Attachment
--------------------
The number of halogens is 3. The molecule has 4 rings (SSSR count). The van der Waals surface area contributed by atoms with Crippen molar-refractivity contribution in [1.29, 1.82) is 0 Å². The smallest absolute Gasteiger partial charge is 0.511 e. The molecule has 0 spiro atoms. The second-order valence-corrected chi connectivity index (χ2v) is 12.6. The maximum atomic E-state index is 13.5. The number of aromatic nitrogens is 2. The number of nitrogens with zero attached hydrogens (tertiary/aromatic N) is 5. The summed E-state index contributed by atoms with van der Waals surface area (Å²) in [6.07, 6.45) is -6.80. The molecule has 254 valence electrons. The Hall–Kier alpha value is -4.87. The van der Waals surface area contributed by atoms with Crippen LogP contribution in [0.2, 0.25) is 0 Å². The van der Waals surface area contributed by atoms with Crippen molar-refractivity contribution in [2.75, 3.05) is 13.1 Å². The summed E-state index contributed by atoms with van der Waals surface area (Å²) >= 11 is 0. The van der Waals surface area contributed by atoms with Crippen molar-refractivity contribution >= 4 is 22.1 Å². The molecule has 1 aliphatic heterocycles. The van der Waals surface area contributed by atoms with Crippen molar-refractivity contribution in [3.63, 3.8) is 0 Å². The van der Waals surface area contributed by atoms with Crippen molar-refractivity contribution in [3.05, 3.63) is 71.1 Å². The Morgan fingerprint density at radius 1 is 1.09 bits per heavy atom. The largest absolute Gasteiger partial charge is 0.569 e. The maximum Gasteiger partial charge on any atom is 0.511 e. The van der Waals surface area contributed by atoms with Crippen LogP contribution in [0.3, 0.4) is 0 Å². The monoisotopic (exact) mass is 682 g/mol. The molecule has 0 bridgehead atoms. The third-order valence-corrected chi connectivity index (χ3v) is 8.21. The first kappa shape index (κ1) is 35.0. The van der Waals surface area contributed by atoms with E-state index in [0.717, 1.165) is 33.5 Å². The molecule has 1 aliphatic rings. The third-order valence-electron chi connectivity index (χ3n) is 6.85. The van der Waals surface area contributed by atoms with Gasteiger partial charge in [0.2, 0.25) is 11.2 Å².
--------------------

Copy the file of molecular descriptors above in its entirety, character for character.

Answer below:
The number of halogens is 3. The molecule has 4 rings (SSSR count). The van der Waals surface area contributed by atoms with Crippen molar-refractivity contribution in [1.29, 1.82) is 0 Å². The smallest absolute Gasteiger partial charge is 0.511 e. The molecule has 0 spiro atoms. The second-order valence-corrected chi connectivity index (χ2v) is 12.6. The maximum atomic E-state index is 13.5. The number of aromatic nitrogens is 2. The number of nitrogens with zero attached hydrogens (tertiary/aromatic N) is 5. The summed E-state index contributed by atoms with van der Waals surface area (Å²) in [6.07, 6.45) is -6.80. The molecule has 254 valence electrons. The Hall–Kier alpha value is -4.87. The van der Waals surface area contributed by atoms with Crippen LogP contribution in [0.2, 0.25) is 0 Å². The van der Waals surface area contributed by atoms with Crippen molar-refractivity contribution in [2.75, 3.05) is 13.1 Å². The summed E-state index contributed by atoms with van der Waals surface area (Å²) >= 11 is 0. The van der Waals surface area contributed by atoms with Crippen molar-refractivity contribution >= 4 is 22.1 Å². The molecule has 1 aliphatic heterocycles. The van der Waals surface area contributed by atoms with Crippen molar-refractivity contribution in [3.63, 3.8) is 0 Å². The van der Waals surface area contributed by atoms with Crippen molar-refractivity contribution in [3.05, 3.63) is 71.1 Å². The Morgan fingerprint density at radius 1 is 1.09 bits per heavy atom. The largest absolute Gasteiger partial charge is 0.569 e. The maximum Gasteiger partial charge on any atom is 0.511 e. The van der Waals surface area contributed by atoms with Crippen LogP contribution in [0.3, 0.4) is 0 Å². The monoisotopic (exact) mass is 682 g/mol. The molecule has 0 bridgehead atoms. The third-order valence-corrected chi connectivity index (χ3v) is 8.21. The first kappa shape index (κ1) is 35.0. The van der Waals surface area contributed by atoms with E-state index in [0.717, 1.165) is 33.5 Å². The molecule has 1 aliphatic rings. The third-order valence-electron chi connectivity index (χ3n) is 6.85. The van der Waals surface area contributed by atoms with Gasteiger partial charge in [0.2, 0.25) is 11.2 Å².